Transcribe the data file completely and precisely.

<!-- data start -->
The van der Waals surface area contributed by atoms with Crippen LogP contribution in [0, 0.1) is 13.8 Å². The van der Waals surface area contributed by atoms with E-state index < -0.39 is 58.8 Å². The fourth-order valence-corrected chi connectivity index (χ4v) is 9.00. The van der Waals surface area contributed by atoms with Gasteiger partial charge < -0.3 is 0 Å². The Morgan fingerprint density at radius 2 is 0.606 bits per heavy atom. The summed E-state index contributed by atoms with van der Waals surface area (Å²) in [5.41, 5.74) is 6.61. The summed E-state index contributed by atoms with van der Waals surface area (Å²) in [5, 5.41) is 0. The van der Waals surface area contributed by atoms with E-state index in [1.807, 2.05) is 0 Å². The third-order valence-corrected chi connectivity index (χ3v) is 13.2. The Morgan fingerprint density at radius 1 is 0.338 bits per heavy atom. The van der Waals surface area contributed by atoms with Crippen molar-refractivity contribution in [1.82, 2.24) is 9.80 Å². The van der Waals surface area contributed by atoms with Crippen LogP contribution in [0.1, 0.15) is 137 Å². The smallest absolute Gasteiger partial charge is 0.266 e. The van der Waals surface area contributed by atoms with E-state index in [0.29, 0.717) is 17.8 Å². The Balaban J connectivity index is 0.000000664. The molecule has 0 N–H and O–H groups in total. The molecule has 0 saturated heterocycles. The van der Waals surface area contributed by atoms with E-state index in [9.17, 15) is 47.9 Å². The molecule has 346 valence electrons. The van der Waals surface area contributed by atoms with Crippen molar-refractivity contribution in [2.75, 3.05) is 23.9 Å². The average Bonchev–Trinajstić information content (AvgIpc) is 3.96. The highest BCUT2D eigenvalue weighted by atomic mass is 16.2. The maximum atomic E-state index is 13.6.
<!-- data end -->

The van der Waals surface area contributed by atoms with Crippen LogP contribution in [0, 0.1) is 13.8 Å². The van der Waals surface area contributed by atoms with E-state index < -0.39 is 58.8 Å². The fourth-order valence-corrected chi connectivity index (χ4v) is 9.00. The van der Waals surface area contributed by atoms with Gasteiger partial charge < -0.3 is 0 Å². The Morgan fingerprint density at radius 2 is 0.606 bits per heavy atom. The summed E-state index contributed by atoms with van der Waals surface area (Å²) in [5.41, 5.74) is 6.61. The summed E-state index contributed by atoms with van der Waals surface area (Å²) in [5, 5.41) is 0. The van der Waals surface area contributed by atoms with E-state index in [1.807, 2.05) is 0 Å². The third-order valence-corrected chi connectivity index (χ3v) is 13.2. The Morgan fingerprint density at radius 1 is 0.338 bits per heavy atom. The van der Waals surface area contributed by atoms with Crippen molar-refractivity contribution in [1.82, 2.24) is 9.80 Å². The van der Waals surface area contributed by atoms with Crippen LogP contribution in [0.1, 0.15) is 137 Å². The smallest absolute Gasteiger partial charge is 0.266 e. The van der Waals surface area contributed by atoms with E-state index in [0.29, 0.717) is 17.8 Å². The Balaban J connectivity index is 0.000000664. The molecule has 0 N–H and O–H groups in total. The molecule has 0 saturated heterocycles. The van der Waals surface area contributed by atoms with E-state index in [9.17, 15) is 47.9 Å². The molecule has 346 valence electrons. The van der Waals surface area contributed by atoms with Crippen molar-refractivity contribution in [2.75, 3.05) is 23.9 Å². The average Bonchev–Trinajstić information content (AvgIpc) is 3.96. The highest BCUT2D eigenvalue weighted by atomic mass is 16.2. The maximum atomic E-state index is 13.6.